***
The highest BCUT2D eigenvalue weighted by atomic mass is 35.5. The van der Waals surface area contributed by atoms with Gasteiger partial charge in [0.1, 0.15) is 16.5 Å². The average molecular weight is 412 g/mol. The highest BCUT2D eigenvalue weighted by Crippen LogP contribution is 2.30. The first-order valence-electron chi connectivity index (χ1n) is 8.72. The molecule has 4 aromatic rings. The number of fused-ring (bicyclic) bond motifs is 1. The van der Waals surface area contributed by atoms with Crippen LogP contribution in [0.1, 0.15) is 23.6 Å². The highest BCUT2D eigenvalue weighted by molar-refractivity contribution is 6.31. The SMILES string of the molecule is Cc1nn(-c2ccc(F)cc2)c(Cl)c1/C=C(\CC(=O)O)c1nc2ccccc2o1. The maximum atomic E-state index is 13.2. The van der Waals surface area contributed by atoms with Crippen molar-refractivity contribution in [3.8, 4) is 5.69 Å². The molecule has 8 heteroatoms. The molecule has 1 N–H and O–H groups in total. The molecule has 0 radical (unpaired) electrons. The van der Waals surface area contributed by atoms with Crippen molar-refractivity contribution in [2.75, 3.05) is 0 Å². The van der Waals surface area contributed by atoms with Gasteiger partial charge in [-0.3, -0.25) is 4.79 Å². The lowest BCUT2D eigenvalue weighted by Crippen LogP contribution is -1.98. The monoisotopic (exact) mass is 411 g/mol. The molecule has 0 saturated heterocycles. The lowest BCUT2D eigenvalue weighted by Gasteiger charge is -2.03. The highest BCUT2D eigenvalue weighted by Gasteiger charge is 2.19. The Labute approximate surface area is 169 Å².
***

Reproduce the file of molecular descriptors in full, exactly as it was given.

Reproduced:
The highest BCUT2D eigenvalue weighted by atomic mass is 35.5. The van der Waals surface area contributed by atoms with Gasteiger partial charge in [0.1, 0.15) is 16.5 Å². The average molecular weight is 412 g/mol. The highest BCUT2D eigenvalue weighted by Crippen LogP contribution is 2.30. The first-order valence-electron chi connectivity index (χ1n) is 8.72. The molecule has 4 aromatic rings. The number of fused-ring (bicyclic) bond motifs is 1. The van der Waals surface area contributed by atoms with Crippen LogP contribution in [0.1, 0.15) is 23.6 Å². The highest BCUT2D eigenvalue weighted by molar-refractivity contribution is 6.31. The SMILES string of the molecule is Cc1nn(-c2ccc(F)cc2)c(Cl)c1/C=C(\CC(=O)O)c1nc2ccccc2o1. The maximum atomic E-state index is 13.2. The van der Waals surface area contributed by atoms with Crippen molar-refractivity contribution in [3.8, 4) is 5.69 Å². The molecule has 8 heteroatoms. The molecule has 1 N–H and O–H groups in total. The molecule has 0 radical (unpaired) electrons. The van der Waals surface area contributed by atoms with Crippen molar-refractivity contribution in [2.75, 3.05) is 0 Å². The van der Waals surface area contributed by atoms with Gasteiger partial charge in [-0.3, -0.25) is 4.79 Å². The lowest BCUT2D eigenvalue weighted by Crippen LogP contribution is -1.98. The monoisotopic (exact) mass is 411 g/mol. The molecule has 0 saturated heterocycles. The lowest BCUT2D eigenvalue weighted by Gasteiger charge is -2.03. The highest BCUT2D eigenvalue weighted by Gasteiger charge is 2.19. The Labute approximate surface area is 169 Å².